Panel member Judy Faulkner, founder and CEO of Epic Systems, said she felt excluded from the organization at the HIMSS Conference, where it was announced. "We were scolded for not being part of this group, and yet we weren’t invited," she told fellow panel members.

For his part, McKesson CEO John Hammergren told Healthcare IT News in March that he was "hopeful" that Epic "will see it the same way we see it" and sign on with CommonWell.

He added that "the only reason they weren't at the table," at the alliance's initial announcement "is that we needed speed to get the deal done, and I don't think anyone [at McKesson and Cerner] had as close a working relationship, perhaps, with Epic as we do with this group," referring to Allscripts, Greenway and athenahealth.

Hammergren said he planned to spend the coming months "engaged in trying to recruit more companies into the alliance," in hopes that "every day we'll have a more ubiquitous group of people saying, "This makes sense for us, and we want to participate."

[See also: Six HIT heavy-hitters announce interoperability organization.]

On the surface, Faulkner said, CommonWell appears to be a business. "We do know it’s expensive to participate," she added. Faulkner also questioned whether the group would favor the founding companies and whether it planned to sell de-identified data.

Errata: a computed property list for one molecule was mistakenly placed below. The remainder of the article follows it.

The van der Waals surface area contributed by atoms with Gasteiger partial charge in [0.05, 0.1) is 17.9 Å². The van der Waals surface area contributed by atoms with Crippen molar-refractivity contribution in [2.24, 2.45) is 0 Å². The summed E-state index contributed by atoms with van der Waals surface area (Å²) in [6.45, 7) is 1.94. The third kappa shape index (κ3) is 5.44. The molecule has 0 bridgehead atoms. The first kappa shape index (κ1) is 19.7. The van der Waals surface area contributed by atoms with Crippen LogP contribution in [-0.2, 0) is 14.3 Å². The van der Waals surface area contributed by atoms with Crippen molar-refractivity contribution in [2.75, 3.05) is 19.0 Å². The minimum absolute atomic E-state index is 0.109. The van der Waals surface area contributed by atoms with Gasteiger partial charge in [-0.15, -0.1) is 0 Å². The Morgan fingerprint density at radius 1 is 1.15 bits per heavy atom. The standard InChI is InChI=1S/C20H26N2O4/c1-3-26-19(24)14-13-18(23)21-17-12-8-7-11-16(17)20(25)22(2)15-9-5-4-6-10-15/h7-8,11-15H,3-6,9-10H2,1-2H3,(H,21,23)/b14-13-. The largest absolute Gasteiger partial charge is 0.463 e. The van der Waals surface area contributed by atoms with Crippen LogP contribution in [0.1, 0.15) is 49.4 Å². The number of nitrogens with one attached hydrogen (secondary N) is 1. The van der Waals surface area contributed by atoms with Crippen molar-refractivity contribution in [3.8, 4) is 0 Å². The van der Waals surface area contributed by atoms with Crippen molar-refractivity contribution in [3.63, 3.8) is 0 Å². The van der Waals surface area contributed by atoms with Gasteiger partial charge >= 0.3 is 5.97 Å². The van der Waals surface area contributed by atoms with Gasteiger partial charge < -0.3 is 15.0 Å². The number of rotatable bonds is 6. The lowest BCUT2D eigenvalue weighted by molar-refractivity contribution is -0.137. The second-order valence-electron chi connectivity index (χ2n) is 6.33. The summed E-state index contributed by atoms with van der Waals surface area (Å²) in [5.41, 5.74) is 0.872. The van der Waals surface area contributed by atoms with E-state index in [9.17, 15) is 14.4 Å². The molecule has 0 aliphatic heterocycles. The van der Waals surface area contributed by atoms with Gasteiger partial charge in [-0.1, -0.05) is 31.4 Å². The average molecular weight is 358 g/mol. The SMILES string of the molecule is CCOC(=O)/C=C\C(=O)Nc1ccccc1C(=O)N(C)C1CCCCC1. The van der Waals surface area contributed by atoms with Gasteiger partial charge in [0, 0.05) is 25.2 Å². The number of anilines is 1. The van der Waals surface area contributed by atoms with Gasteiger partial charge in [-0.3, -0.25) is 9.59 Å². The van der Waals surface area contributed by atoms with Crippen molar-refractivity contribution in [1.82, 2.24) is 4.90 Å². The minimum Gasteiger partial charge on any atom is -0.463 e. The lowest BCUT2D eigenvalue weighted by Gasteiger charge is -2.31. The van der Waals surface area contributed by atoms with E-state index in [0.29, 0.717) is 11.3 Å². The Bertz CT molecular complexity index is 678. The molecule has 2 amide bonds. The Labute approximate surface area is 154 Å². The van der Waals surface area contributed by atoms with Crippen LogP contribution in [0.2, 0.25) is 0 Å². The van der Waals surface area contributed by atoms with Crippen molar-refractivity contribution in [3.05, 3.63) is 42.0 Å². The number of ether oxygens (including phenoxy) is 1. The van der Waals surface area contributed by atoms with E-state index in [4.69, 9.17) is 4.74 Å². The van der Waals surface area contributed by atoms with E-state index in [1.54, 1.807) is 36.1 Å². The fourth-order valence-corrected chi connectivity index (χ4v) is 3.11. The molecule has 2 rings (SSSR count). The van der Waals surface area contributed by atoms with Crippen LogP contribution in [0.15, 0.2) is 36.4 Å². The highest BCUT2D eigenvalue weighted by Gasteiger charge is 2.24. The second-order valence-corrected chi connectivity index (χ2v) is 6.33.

Speaking at the press conference announcing CommonWell's launch, Cerner CEO Neal Patterson said, "It's time for vendors, even as they continue to compete in the marketplace, to break down their data silos." He added that progrss on the data liquidity front would have to come from the private sector: "Our government is not going to deal with this problem.

Egerman said he'd heard some concerns expressed that vendors may be using the organization to "go nationwide." And there are questions over whether the vendors will require users to go through the CommonWell Health Alliance, rather than through a regional health information exchange, he said. “I can’t project what a vendor will do," Egerman said.

Mostashari said the key question is whether the service is severable, or if it’s an exclusive network. If it’s an optional service that rides on top of a regional exchange, it could be useful, he said.

"The question to ask is, will it work, will it help move us forward?" Mostashari said. "Many efforts have tried to be 'the' network,” he added, but it can’t come at the price of inhibiting other good activities.

Panelist Joshua Sharfstein from the Maryland Department of Health & Mental Hygiene said he had to wonder whether the group would put up barriers to moving forward. He was concerned, he said, that the alliance could block national efforts to achieve interoperability because it could create a competitive advantage for doing something against a national interoperability effort.

With almost a year to wait until the CommonWell Health Alliance is beyond its pilot phase and open for business, most members of the panel opted to take a wait-and-see approach before recommending federal intervention.